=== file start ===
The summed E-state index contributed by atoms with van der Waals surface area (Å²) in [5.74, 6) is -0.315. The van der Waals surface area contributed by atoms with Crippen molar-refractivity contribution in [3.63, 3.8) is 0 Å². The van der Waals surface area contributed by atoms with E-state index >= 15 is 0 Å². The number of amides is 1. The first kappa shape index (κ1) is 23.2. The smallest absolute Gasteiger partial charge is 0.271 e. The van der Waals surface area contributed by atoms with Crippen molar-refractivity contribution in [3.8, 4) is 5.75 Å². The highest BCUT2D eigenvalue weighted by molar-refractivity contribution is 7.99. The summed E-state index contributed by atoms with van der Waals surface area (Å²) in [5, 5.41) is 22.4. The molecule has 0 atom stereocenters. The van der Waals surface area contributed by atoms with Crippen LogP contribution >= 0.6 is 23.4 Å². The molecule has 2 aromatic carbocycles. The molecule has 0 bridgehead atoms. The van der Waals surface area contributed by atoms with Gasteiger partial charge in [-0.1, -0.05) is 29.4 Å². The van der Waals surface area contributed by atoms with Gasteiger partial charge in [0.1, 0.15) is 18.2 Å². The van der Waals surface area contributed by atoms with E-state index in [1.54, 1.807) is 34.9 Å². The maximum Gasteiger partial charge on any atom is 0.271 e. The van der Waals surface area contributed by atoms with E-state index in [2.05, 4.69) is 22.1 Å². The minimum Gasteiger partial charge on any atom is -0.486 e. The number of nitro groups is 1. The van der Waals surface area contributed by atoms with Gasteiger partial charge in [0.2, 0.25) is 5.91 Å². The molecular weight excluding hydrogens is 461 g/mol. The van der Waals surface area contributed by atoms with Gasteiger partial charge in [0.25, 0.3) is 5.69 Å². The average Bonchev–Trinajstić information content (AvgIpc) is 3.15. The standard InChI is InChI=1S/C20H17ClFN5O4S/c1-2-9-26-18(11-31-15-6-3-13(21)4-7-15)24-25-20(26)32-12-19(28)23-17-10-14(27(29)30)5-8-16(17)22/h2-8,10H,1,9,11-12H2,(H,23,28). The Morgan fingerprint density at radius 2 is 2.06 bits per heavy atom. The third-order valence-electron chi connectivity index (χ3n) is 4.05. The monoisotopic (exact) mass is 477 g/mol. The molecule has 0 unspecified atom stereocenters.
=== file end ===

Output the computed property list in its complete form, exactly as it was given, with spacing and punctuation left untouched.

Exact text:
The summed E-state index contributed by atoms with van der Waals surface area (Å²) in [5.74, 6) is -0.315. The van der Waals surface area contributed by atoms with Crippen molar-refractivity contribution in [3.63, 3.8) is 0 Å². The van der Waals surface area contributed by atoms with E-state index >= 15 is 0 Å². The number of amides is 1. The first kappa shape index (κ1) is 23.2. The smallest absolute Gasteiger partial charge is 0.271 e. The van der Waals surface area contributed by atoms with Crippen molar-refractivity contribution in [3.8, 4) is 5.75 Å². The highest BCUT2D eigenvalue weighted by molar-refractivity contribution is 7.99. The summed E-state index contributed by atoms with van der Waals surface area (Å²) in [5, 5.41) is 22.4. The molecule has 0 atom stereocenters. The van der Waals surface area contributed by atoms with Crippen LogP contribution >= 0.6 is 23.4 Å². The molecule has 2 aromatic carbocycles. The molecule has 0 bridgehead atoms. The van der Waals surface area contributed by atoms with Gasteiger partial charge in [-0.1, -0.05) is 29.4 Å². The van der Waals surface area contributed by atoms with Gasteiger partial charge in [0.1, 0.15) is 18.2 Å². The van der Waals surface area contributed by atoms with E-state index in [1.54, 1.807) is 34.9 Å². The maximum Gasteiger partial charge on any atom is 0.271 e. The van der Waals surface area contributed by atoms with E-state index in [2.05, 4.69) is 22.1 Å². The minimum Gasteiger partial charge on any atom is -0.486 e. The number of nitro groups is 1. The van der Waals surface area contributed by atoms with Gasteiger partial charge in [0.2, 0.25) is 5.91 Å². The molecular weight excluding hydrogens is 461 g/mol. The van der Waals surface area contributed by atoms with Gasteiger partial charge in [0.25, 0.3) is 5.69 Å². The average Bonchev–Trinajstić information content (AvgIpc) is 3.15. The standard InChI is InChI=1S/C20H17ClFN5O4S/c1-2-9-26-18(11-31-15-6-3-13(21)4-7-15)24-25-20(26)32-12-19(28)23-17-10-14(27(29)30)5-8-16(17)22/h2-8,10H,1,9,11-12H2,(H,23,28). The Morgan fingerprint density at radius 2 is 2.06 bits per heavy atom. The third-order valence-electron chi connectivity index (χ3n) is 4.05. The monoisotopic (exact) mass is 477 g/mol. The molecule has 0 unspecified atom stereocenters.